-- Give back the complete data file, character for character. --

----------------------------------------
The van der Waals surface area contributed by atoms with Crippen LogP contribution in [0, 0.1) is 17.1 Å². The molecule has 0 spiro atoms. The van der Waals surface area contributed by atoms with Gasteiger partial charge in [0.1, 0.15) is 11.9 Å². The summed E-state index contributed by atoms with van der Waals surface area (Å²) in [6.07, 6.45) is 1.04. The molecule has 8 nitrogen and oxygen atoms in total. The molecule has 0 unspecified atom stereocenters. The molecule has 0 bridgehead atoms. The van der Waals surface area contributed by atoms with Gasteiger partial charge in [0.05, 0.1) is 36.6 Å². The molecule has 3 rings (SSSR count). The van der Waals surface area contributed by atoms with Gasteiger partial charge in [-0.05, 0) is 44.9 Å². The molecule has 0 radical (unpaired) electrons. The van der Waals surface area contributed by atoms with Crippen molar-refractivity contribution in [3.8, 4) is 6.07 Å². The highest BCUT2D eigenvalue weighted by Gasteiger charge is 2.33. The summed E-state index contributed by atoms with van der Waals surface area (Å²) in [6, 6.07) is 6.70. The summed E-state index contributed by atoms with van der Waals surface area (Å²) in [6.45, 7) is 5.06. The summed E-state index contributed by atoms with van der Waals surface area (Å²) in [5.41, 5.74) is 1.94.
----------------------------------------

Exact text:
The van der Waals surface area contributed by atoms with Crippen LogP contribution in [0, 0.1) is 17.1 Å². The molecule has 0 spiro atoms. The van der Waals surface area contributed by atoms with Gasteiger partial charge in [0.1, 0.15) is 11.9 Å². The summed E-state index contributed by atoms with van der Waals surface area (Å²) in [6.07, 6.45) is 1.04. The molecule has 8 nitrogen and oxygen atoms in total. The molecule has 0 unspecified atom stereocenters. The molecule has 0 bridgehead atoms. The van der Waals surface area contributed by atoms with Gasteiger partial charge in [0.05, 0.1) is 36.6 Å². The molecule has 3 rings (SSSR count). The van der Waals surface area contributed by atoms with Gasteiger partial charge in [-0.05, 0) is 44.9 Å². The molecule has 0 radical (unpaired) electrons. The van der Waals surface area contributed by atoms with Crippen molar-refractivity contribution in [3.8, 4) is 6.07 Å². The highest BCUT2D eigenvalue weighted by Gasteiger charge is 2.33. The summed E-state index contributed by atoms with van der Waals surface area (Å²) in [6, 6.07) is 6.70. The summed E-state index contributed by atoms with van der Waals surface area (Å²) in [6.45, 7) is 5.06. The summed E-state index contributed by atoms with van der Waals surface area (Å²) in [5.41, 5.74) is 1.94.